The Northern Arapaho Tribe has a tribal priority to reintroduce and preserve the Arapaho language.
Even though the language is taught in school, students spend the majority of their time at home or in the community interacting with family and friends where there is inconsistent reinforcement of cultural cues learned in the classroom since there are many levels of cultural knowledge and experience.
How can a traditionally oral language be made relevant to young people who are digitally connected to games, and other mass media screens?
To answer this question, Wyoming Community Media and it’s producers Alan O’Hashi and Glenn Reese teamed up with Lorre Hoffman and the Maker Space 307 summer youth service learning program, based in Fort Washakie on the Wind River Reservation.
Four students participated during the three-day class and production project.
Northern Arapaho elder and story teller Merle Haas wrote down a short story passed down to her from her great grandfather, Chief Yellow Calf.
“The Fox and the Woodtick” teaches a lesson about “thinking outside the box.”
Northern Arapaho Eagle Drum Society singer and drummer Alison Sage spoke about the traditional importance and healing properties of making music.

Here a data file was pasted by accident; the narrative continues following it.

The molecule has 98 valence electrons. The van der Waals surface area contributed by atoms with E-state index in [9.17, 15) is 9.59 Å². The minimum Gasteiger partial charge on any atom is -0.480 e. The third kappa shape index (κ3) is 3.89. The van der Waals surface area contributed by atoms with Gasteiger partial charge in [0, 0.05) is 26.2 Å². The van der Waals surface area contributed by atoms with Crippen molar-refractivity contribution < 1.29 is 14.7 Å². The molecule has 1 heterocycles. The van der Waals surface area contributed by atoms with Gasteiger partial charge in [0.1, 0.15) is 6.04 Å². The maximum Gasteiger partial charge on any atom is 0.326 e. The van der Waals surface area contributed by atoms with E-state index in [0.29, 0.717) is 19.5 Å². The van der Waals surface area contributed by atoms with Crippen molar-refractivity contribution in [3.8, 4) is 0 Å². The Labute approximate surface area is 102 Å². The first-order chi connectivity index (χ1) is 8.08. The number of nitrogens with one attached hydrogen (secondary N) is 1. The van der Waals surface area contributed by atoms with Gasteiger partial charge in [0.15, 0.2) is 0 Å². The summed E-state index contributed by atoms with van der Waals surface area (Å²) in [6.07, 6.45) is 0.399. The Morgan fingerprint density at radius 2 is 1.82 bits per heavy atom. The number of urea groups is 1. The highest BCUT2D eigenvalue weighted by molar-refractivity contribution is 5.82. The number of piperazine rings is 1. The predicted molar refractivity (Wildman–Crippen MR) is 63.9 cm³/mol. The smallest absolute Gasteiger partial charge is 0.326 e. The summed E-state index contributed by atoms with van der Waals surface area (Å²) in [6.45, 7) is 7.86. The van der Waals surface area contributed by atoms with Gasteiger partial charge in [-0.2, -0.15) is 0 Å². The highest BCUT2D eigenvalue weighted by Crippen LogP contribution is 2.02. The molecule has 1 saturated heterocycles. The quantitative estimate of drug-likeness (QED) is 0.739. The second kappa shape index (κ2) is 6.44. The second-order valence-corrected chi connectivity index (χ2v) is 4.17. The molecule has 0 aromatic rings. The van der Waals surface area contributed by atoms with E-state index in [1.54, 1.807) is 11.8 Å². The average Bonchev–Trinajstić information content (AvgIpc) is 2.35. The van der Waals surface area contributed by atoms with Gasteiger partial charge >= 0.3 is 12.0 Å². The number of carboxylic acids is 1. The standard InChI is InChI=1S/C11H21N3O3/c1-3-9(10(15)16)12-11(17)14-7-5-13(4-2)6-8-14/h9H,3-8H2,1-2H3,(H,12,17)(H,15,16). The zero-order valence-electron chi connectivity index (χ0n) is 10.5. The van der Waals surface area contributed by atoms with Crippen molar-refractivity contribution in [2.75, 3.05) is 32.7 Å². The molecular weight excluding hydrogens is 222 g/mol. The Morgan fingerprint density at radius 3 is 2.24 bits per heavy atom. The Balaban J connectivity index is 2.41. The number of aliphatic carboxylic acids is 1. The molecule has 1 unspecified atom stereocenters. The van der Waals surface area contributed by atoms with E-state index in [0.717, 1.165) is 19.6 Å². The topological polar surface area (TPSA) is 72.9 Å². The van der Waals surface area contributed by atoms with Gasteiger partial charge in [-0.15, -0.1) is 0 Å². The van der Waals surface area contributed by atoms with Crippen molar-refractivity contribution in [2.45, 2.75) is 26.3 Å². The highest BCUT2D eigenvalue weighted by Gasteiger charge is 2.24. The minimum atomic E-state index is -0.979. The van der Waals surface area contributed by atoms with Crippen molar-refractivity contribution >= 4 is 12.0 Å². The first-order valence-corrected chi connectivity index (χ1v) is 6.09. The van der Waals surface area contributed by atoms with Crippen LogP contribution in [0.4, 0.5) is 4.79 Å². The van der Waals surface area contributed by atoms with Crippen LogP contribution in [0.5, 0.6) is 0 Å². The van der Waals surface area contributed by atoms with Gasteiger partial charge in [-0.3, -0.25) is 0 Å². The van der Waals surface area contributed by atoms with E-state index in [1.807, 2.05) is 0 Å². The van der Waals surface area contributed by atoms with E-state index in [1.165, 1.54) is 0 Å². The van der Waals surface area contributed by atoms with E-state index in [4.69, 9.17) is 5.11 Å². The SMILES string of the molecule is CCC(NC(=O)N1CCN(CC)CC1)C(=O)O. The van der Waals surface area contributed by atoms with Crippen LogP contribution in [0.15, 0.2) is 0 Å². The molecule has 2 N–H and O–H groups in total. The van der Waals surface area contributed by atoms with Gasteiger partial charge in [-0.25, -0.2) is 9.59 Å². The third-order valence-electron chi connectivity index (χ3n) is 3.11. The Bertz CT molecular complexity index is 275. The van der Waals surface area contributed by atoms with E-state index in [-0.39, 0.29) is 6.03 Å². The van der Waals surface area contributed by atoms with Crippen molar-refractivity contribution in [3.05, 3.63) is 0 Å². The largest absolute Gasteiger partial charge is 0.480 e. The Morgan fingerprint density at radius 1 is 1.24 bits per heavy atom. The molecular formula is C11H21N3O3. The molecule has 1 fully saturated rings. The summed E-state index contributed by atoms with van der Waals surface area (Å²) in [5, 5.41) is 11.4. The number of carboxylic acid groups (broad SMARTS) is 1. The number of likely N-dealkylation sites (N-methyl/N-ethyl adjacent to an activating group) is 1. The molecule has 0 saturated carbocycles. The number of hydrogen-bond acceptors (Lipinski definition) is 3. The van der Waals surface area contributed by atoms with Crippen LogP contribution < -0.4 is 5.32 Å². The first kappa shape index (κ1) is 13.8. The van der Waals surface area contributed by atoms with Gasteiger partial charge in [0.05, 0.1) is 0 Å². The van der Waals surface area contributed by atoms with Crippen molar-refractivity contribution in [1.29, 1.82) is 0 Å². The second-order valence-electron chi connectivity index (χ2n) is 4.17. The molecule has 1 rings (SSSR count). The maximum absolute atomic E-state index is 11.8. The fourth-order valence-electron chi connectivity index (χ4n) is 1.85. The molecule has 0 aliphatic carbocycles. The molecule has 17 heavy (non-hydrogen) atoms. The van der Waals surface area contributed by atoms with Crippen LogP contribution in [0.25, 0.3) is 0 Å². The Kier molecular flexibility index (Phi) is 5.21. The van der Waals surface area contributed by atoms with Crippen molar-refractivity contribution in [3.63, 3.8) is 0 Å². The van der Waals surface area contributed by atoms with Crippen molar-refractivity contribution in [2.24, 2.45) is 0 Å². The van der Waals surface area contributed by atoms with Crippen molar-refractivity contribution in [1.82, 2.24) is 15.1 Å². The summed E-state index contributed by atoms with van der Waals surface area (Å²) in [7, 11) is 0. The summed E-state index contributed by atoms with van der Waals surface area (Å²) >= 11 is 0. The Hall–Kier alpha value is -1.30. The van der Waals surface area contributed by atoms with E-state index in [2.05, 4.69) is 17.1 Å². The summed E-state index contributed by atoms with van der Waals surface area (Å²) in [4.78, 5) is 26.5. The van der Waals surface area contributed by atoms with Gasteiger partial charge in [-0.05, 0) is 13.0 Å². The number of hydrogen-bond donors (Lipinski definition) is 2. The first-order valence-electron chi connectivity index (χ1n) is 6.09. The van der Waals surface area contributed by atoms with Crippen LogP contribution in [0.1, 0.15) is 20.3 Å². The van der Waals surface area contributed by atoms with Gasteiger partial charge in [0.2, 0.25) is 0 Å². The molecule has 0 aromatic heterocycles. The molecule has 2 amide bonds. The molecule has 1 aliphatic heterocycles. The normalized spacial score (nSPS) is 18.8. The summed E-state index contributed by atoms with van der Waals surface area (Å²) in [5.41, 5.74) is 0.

Artist Robert Martinez gave a presentation about how tribal artwork has evolved over the years and continues to be an important means of storytelling.
We worked closely with Bob Ottinger and the Reality Garage in Boulder, Colorado who loaned us a Vuze virtual reality camera, a Samsung 360 camera and a high speed computer.
When it was all said and done, the youth combined their self-composed music and original art to tell Merle’s folk tale in two dimensions and 360 degree virtual reality on location at the historic Arapaho Ranch Mansion north of Thermopolis, Wyoming.
This is a pilot project that demonstrates an efficient way for tribes to present traditional language and cultural preservation efforts in a not-so-traditional format to tribal and non-tribal cultures.